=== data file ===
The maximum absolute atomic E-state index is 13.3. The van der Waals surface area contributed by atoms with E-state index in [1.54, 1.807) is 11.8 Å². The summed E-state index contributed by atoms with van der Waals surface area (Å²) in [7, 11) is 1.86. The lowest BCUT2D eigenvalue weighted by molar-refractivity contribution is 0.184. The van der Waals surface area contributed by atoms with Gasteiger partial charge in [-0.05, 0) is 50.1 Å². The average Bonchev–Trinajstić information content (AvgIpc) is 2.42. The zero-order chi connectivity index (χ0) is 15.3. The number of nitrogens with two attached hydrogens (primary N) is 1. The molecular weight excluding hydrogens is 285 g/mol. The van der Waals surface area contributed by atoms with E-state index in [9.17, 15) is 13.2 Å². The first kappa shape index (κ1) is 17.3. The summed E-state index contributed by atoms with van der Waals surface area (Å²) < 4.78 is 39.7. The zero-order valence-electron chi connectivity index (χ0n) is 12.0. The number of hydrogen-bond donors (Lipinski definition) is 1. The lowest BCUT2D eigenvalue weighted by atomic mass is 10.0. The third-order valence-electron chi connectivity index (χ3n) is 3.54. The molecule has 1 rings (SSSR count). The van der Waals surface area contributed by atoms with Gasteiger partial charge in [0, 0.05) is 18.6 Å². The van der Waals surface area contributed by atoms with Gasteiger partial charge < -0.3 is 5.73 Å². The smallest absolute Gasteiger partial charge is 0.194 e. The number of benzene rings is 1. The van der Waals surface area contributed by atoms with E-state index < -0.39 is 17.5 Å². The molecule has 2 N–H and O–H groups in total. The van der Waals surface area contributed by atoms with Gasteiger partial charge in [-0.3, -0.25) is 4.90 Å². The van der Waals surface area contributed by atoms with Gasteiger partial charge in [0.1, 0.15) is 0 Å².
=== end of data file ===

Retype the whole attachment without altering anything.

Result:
The maximum absolute atomic E-state index is 13.3. The van der Waals surface area contributed by atoms with E-state index in [1.54, 1.807) is 11.8 Å². The summed E-state index contributed by atoms with van der Waals surface area (Å²) in [7, 11) is 1.86. The lowest BCUT2D eigenvalue weighted by molar-refractivity contribution is 0.184. The van der Waals surface area contributed by atoms with Gasteiger partial charge in [-0.05, 0) is 50.1 Å². The average Bonchev–Trinajstić information content (AvgIpc) is 2.42. The zero-order chi connectivity index (χ0) is 15.3. The number of nitrogens with two attached hydrogens (primary N) is 1. The molecular weight excluding hydrogens is 285 g/mol. The van der Waals surface area contributed by atoms with E-state index in [9.17, 15) is 13.2 Å². The first kappa shape index (κ1) is 17.3. The summed E-state index contributed by atoms with van der Waals surface area (Å²) < 4.78 is 39.7. The zero-order valence-electron chi connectivity index (χ0n) is 12.0. The number of hydrogen-bond donors (Lipinski definition) is 1. The lowest BCUT2D eigenvalue weighted by atomic mass is 10.0. The third-order valence-electron chi connectivity index (χ3n) is 3.54. The molecule has 1 rings (SSSR count). The van der Waals surface area contributed by atoms with Gasteiger partial charge in [0, 0.05) is 18.6 Å². The van der Waals surface area contributed by atoms with Gasteiger partial charge < -0.3 is 5.73 Å². The smallest absolute Gasteiger partial charge is 0.194 e. The number of benzene rings is 1. The van der Waals surface area contributed by atoms with E-state index < -0.39 is 17.5 Å². The molecule has 2 N–H and O–H groups in total. The van der Waals surface area contributed by atoms with Gasteiger partial charge in [-0.3, -0.25) is 4.90 Å². The van der Waals surface area contributed by atoms with Gasteiger partial charge in [0.1, 0.15) is 0 Å².